Michael Schatman, PhD, is the director of research and network development at Boston Pain Care, an adjunct clinical assistant professor of public health and community medicine at Tufts University, and the editor-in-chief of the Journal of Pain Research. Here he discusses pain medicine in the midst of the opioid crisis and the rise of medical marijuana.
Considering the consistent public pressures against opioid medication, what is the current state of opioid prescribing?
Michael Schatman, PhD: Right now, there are two factions out there: those who want to take away opioids from everyone and those who, it seems, believe that everyone who has chronic pain should be on opioids. And it’s a real problem because somewhere in between the truth lies. Unfortunately, we’re not getting the truth. We’re not getting the truth, for example, from the CDC in terms of opioid mortality. Dr. Steve Ziegler and I published an article last October on prescription opiate mortality and the CDC’s gross exaggeration of it in order to further their agenda, which is to get rid of opioid analgesia for chronic pain in this country.
What is the breaking point for this war? Is there any possibility for a stand-down?
On the other side are the people who are the anti-opioid faction. The CDC is part of that; they want to do away with opioid analgesia altogether. The moderate position is that opioids can be effective. Yet they’re associated with very dangerous, iatrogenic complications. Yet, sometimes—particularly in underserved areas—there aren’t a lot of real good options. Playing into this is the insurance industry that each year seems to pay for fewer and fewer safe and effective options.
So, right now you have the two sides at each other’s throats. And what I’ve been working on lately is connecting with people who are seen as anti-opioid and talking about rapprochement. And interestingly, they have been very receptive, and these are people whom I’ve fought in the past because they saw me as pro-opioid, and I’m not pro-opioid. I’m not anti-opioid. I’m pro-patient. And interestingly, that seems to be very unpopular stances for people who are fixated for or against opioid analgesia for chronic pain and unfortunately now for acute pain as well, including postsurgical pain.
Dr. Schatman: So you know, the marijuana of yesterday was not taken seriously and perhaps didn’t have to be taken very seriously. However, what’s out there now [and] what is being called medical in many states—because it’s so poorly regulated—is a very dangerous, addictive drug that has physical, cognitive and psychiatric risk factors. And the psychiatric risk factors are primarily around psychosis [and] anxiety; none of these things are good. One of the things that makes me absolutely crazy is I do continuing medical education for numbers of states around medical cannabinoids, and when they take “oh, medical marijuana, it’s an approved [therapy] for post-traumatic stress disorder [PTSD],” this is not good. Again, the marijuana of my youth was primarily an indica, which is very relaxing. People used to refer to the effects of it as “couch lock.” [Today’s medical marijuana] is primarily sativa, which is uplifting, spacey, hallucinogenic [and] activating. And the last thing I want to do as a clinician is give someone who’s come back from fighting in the Middle East, who’s suffering from PTSD, who’s already anxious, agitated and—oh, by the way, paranoid and trained to kill—a substance which is going to make them more anxious, paranoid [and] activated. So we have to get our priorities right, and hopefully individual states, which have control over their own medical marijuana laws, will make these changes.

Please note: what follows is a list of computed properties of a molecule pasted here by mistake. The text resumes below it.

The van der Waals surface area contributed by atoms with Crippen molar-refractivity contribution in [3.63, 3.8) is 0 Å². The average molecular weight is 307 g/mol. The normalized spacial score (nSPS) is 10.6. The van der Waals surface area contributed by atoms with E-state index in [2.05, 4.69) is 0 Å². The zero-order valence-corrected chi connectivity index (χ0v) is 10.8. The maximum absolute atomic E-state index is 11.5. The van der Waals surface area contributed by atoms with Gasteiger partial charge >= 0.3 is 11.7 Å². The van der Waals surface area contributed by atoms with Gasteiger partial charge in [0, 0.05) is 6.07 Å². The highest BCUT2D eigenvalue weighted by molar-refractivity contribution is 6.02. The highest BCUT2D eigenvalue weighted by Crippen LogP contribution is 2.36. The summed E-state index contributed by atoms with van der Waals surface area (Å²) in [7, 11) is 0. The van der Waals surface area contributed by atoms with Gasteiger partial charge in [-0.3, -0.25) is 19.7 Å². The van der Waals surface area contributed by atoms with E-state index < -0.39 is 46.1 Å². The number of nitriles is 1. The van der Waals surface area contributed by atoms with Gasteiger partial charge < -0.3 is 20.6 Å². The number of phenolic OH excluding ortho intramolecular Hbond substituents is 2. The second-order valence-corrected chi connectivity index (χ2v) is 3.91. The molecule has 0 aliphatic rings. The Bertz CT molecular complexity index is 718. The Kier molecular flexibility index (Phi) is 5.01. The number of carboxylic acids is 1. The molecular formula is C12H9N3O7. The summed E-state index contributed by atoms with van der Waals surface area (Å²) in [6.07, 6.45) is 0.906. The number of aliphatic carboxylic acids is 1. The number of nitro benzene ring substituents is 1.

The other side of the coin is cannabidiol, which has been around isolated since 1934, if I’m not mistaken, and cannabidiol has proven in study after study after study, since the early ‘80s, to be almost devoid of side effects, certainly unpleasant side effects.
And even though most of the research up to this point is preclinical, we know that it’s an anxiolytic. We know that it’s anti-inflammatory. We know that it mixes well with other drugs that are commonly used for pain, particularly opioids. It’s neuroprotective. It’s cardioprotective, and if you remember [the movie] “My Big Fat Greek Wedding” and the Windex, which is good for everything. This is what we’re going to see with cannabidiol.
Is it a cure for chronic pain? No, but we have to, as a society, move away from looking for a single cure—including opioids—and look at chipping away at chronic pain with different tools, one of which can be and oftentimes should be cannabidiol.